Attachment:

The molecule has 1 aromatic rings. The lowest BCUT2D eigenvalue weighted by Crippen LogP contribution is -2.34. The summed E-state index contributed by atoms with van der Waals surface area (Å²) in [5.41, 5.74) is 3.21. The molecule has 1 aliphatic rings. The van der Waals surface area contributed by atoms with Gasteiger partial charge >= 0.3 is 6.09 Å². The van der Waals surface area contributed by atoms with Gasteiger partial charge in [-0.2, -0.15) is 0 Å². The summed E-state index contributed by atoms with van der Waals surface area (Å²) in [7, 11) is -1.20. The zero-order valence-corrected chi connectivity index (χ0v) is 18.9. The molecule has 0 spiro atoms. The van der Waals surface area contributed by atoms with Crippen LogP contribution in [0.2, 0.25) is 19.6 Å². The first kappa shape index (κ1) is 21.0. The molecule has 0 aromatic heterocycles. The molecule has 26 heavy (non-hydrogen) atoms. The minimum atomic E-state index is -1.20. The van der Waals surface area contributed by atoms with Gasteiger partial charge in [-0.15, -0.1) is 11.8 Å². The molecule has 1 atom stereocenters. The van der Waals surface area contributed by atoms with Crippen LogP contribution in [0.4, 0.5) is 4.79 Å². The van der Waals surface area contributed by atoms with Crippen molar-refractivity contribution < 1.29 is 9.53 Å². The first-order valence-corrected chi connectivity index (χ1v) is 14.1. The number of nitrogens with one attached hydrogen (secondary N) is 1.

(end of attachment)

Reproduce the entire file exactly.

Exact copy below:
The molecule has 1 aromatic rings. The lowest BCUT2D eigenvalue weighted by Crippen LogP contribution is -2.34. The summed E-state index contributed by atoms with van der Waals surface area (Å²) in [5.41, 5.74) is 3.21. The molecule has 1 aliphatic rings. The van der Waals surface area contributed by atoms with Gasteiger partial charge >= 0.3 is 6.09 Å². The van der Waals surface area contributed by atoms with Gasteiger partial charge in [-0.2, -0.15) is 0 Å². The summed E-state index contributed by atoms with van der Waals surface area (Å²) in [7, 11) is -1.20. The zero-order valence-corrected chi connectivity index (χ0v) is 18.9. The molecule has 0 spiro atoms. The van der Waals surface area contributed by atoms with Crippen LogP contribution in [0.2, 0.25) is 19.6 Å². The first kappa shape index (κ1) is 21.0. The molecule has 0 aromatic heterocycles. The molecule has 26 heavy (non-hydrogen) atoms. The minimum atomic E-state index is -1.20. The van der Waals surface area contributed by atoms with Gasteiger partial charge in [-0.15, -0.1) is 11.8 Å². The molecule has 1 atom stereocenters. The van der Waals surface area contributed by atoms with Crippen LogP contribution in [0.4, 0.5) is 4.79 Å². The van der Waals surface area contributed by atoms with Crippen molar-refractivity contribution < 1.29 is 9.53 Å². The first-order valence-corrected chi connectivity index (χ1v) is 14.1. The number of nitrogens with one attached hydrogen (secondary N) is 1.